Soufflé is a technically awkward French dish that could not have been invented before people understood egg chemistry. This has to place the invention of the soufflé in France in the early 18th Century. With those facts established, it comes as no great surprise that the genesis of the soufflé was in the kitchens of the World’s first celebrity chef – Marie-Antoine Carême.
Carême is credited with inventing the ‘mother sauce’ system of cooking, vol-au-vents, cream profiteroles, boeuf Rossini and the rather soufflé-like chef’s hat. He was the chef to leaders on both sides of the Napoleonic Wars (Napoleon Boneparte and King George IV), and was briefly engaged by Tsar Alexander I, for whom he did not so much as boil an egg.
The term ‘soufflé’ comes from the French ‘souffler‘ which means ‘to blow up.’ If only making a soufflé was a straightforward as putting dynamite under a rock. A successful soufflé requires that a sauce of custard-like consistency is folded into stiffly whisked egg whites, and baked in a specially prepared container with absolutely no interference during the cooking, Once made, a soufflé will go from majestic to cowpat in under 5 minutes.
We have posted a recipe for cheese soufflés below, and if you follow this you will get a good result. But there are some key techniques that you must look after to avoid disaster:
- You must prepare the mould in advance and properly. You need to brush or wipe the inside with butter, and then flour it thoroughly.
- The ratio of egg whites to sauce is 4 egg whites to every pint of sauce. Do not whisk the whites in advance of making the sauce or they will let down and leach water.
- It is absolutely critical that the mixture is folded to homogeneity (no evidence of uncombined whites), but without over working it and removing the air. This is done by lifting sauce from the bottom of the mixing bowl with a spatula and putting it on top (i.e. ‘folding’).
- Once poured, most dessert soufflés benefit from having the inside of the cooking vessel rim wiped with a cloth. This cannot be done for cheese soufflé, so don’t bother trying.
- Some cooks (see the video here from Alex French Guy Cooking) advocate putting cheese on top to assist the trapping of air. This is not really necessary, and I worry that it will cause the mixture to snag on the side of the ramekin.
- You absolutely must not open the oven during cooking, nor must you jolt the oven. If your kitchen is not on a ground floor (mine on a suspended first floor), then you are better off not walking around while the soufflé is cooking.
- Soufflés must be served absolutely immediately.
As you can imagine that list of eight items is borne out of me getting it wrong about eight times. The photo on this page was the first time I nailed it – and even Andrew spotted that I still was not perfectly homogenous on my mix.
If you are going to make a cheese soufflé (and I recommend you do because they are awesome), then take a look at the video from Alex below, and follow our quantities. Broken down, you are going to make a béchamel sauce, add cheese to make a mornay sauce, add egg yolks to make an enriched mornay, combine that with merengue-like whites, and then bake it – carefully.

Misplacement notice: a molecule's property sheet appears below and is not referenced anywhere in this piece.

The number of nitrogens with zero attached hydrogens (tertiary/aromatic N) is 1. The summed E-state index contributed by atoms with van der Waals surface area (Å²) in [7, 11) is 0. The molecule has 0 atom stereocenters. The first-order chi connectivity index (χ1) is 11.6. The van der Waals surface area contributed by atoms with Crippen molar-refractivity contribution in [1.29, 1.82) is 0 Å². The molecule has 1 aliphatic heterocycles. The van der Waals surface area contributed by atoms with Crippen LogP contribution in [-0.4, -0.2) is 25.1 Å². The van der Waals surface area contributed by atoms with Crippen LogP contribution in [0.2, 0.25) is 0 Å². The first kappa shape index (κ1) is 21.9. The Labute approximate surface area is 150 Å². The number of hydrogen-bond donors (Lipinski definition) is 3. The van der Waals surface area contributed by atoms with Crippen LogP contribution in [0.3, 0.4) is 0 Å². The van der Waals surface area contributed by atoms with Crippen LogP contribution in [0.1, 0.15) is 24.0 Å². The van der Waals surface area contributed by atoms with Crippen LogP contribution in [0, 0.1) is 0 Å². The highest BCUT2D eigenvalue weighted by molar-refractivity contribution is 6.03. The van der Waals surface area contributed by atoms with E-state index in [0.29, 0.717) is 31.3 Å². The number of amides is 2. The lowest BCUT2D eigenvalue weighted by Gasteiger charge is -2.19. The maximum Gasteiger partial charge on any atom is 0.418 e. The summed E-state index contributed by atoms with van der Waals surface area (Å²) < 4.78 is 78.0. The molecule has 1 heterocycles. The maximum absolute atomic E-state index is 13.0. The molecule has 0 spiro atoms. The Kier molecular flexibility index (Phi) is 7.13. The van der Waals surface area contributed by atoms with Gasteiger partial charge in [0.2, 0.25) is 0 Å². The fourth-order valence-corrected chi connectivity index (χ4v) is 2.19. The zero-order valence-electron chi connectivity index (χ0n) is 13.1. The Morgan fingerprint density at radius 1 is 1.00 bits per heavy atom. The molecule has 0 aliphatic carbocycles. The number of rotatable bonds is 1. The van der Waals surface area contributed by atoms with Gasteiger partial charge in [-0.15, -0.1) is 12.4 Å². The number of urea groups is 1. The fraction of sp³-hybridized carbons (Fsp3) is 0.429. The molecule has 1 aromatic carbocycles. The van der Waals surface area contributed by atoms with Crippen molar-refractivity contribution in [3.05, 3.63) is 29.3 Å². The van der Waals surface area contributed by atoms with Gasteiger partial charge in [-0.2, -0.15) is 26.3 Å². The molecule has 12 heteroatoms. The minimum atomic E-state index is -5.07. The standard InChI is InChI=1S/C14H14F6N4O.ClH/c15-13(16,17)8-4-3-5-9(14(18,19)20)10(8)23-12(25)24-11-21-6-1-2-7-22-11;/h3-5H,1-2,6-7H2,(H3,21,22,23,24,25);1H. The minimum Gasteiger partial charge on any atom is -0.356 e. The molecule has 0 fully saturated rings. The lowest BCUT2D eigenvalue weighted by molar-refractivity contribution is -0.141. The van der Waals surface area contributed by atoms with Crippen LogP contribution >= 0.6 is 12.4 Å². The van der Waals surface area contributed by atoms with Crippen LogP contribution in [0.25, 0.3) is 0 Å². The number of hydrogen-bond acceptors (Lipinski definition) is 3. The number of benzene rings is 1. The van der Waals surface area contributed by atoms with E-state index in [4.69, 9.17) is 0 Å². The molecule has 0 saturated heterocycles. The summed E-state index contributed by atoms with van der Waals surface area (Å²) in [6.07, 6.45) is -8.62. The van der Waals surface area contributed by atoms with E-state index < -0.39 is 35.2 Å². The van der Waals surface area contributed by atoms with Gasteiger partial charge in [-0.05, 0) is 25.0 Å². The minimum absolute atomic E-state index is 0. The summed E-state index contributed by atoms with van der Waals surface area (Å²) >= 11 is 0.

Soufflé au fromage
- 2 eggs, split into yolks and whites
- Butter and plain flour for greasing and dusting
- 15g plain flour
- 15g unsalted butter
- 250ml milk
- 40g mature cheddar or other nutty hard cheese (e.g. gruyère), grated
- 1 tbsp chives, chopped
- Pinch of salt
- Dash of lemon juice
- Salt and freshly ground white pepper
Start by greasing a ramekin with butter and dusting the inside thoroughly with flour. Chill in the fridge for an hour Remove from the fridge when you start to make the soufflé sauce.
Heat an oven to 200˚C.
Heat the 15g of butter in a saucepan and add the 15g of flour. Combine into a roux and cook out the flour for about a minute. Add 2 tbsp of the milk and combine into the roux over a medium heat. Repeat until half the milk is used. Then start adding larger volumes of milk until all is combined into a smooth, glossy, lump-free sauce.
Add the cheese to the sauce, and stir in until completely smooth. Add the chives and season. Nutmeg can be grated in if liked. Allow the sauce to cool a little before whisking in the egg yolks (you need the sauce to be cool enough not to scramble the eggs). You will now have a beautifully rich mornay and chive sauce.
Add the the lemon and pinch of salt to the egg whites and whisk to soft peaks (use a machine if you have one). Take about a quarter of the egg whites and mix them thoroughly into the sauce. Pour the sauce over the remainder of the egg whites and fold the whites in by lifting sauce from the bottom and placing it on top if the mixture. Do this over and over until the egg whites are combined, but the mixture is still nicely aerated.
Pour the mixture to fill your ramekins to about three quarters full, put them on a baking tray and place them in the oven. Immediately turn the oven down to 180˚C and set a timer for 20 mins. Get as far away from your soufflés as possible. Leave the country if necessary.
Once cooked, the soufflés should be well risen with a flat, golden top.
Remove from the oven, perform a victory celebration and serve immediately.
Karl Stolpstedt28/08/2020 at 7:48 am
Forget the rating – this is great! Haven’t done soufflé in a long time (when I was without work), but it was fun. As I recall it, some recipes used potato flour. Dunno if I remember it right and besides, maybe that’s cheating…
Nigel Eastmond28/08/2020 at 9:04 am
Thanks for the note. I am not sure who gave this recipe a low rating as it is just the classic way to do cheese souffle. There is no other way to make it, really.